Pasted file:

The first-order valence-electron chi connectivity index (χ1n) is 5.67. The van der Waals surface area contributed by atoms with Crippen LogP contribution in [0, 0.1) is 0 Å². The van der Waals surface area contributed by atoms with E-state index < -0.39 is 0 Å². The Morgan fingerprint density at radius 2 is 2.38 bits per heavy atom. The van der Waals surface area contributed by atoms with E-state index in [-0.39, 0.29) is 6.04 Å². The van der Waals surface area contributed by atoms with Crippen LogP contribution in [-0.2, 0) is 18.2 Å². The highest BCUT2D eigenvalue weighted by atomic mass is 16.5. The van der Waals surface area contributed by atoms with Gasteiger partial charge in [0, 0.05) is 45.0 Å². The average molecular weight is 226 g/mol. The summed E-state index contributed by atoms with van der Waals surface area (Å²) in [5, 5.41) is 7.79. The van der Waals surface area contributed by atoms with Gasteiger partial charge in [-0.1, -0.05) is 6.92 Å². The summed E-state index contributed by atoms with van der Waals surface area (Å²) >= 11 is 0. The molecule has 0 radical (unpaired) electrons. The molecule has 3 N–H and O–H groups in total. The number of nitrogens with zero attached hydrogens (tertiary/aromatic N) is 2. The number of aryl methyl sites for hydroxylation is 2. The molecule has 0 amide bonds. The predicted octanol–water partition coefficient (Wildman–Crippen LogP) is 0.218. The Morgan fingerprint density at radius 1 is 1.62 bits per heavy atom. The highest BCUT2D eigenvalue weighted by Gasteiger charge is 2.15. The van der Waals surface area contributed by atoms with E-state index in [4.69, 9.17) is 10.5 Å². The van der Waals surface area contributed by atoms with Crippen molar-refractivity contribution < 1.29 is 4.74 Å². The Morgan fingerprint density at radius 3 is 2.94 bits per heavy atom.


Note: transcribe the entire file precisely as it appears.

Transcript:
The first-order valence-electron chi connectivity index (χ1n) is 5.67. The van der Waals surface area contributed by atoms with Crippen LogP contribution in [0, 0.1) is 0 Å². The van der Waals surface area contributed by atoms with E-state index < -0.39 is 0 Å². The Morgan fingerprint density at radius 2 is 2.38 bits per heavy atom. The van der Waals surface area contributed by atoms with E-state index in [-0.39, 0.29) is 6.04 Å². The van der Waals surface area contributed by atoms with Crippen LogP contribution in [-0.2, 0) is 18.2 Å². The highest BCUT2D eigenvalue weighted by atomic mass is 16.5. The van der Waals surface area contributed by atoms with Gasteiger partial charge in [0, 0.05) is 45.0 Å². The average molecular weight is 226 g/mol. The summed E-state index contributed by atoms with van der Waals surface area (Å²) in [5, 5.41) is 7.79. The van der Waals surface area contributed by atoms with Gasteiger partial charge in [-0.1, -0.05) is 6.92 Å². The summed E-state index contributed by atoms with van der Waals surface area (Å²) >= 11 is 0. The molecule has 0 radical (unpaired) electrons. The molecule has 3 N–H and O–H groups in total. The number of nitrogens with zero attached hydrogens (tertiary/aromatic N) is 2. The number of aryl methyl sites for hydroxylation is 2. The molecule has 0 amide bonds. The predicted octanol–water partition coefficient (Wildman–Crippen LogP) is 0.218. The Morgan fingerprint density at radius 1 is 1.62 bits per heavy atom. The highest BCUT2D eigenvalue weighted by Gasteiger charge is 2.15. The van der Waals surface area contributed by atoms with E-state index in [4.69, 9.17) is 10.5 Å². The van der Waals surface area contributed by atoms with Crippen molar-refractivity contribution < 1.29 is 4.74 Å². The Morgan fingerprint density at radius 3 is 2.94 bits per heavy atom.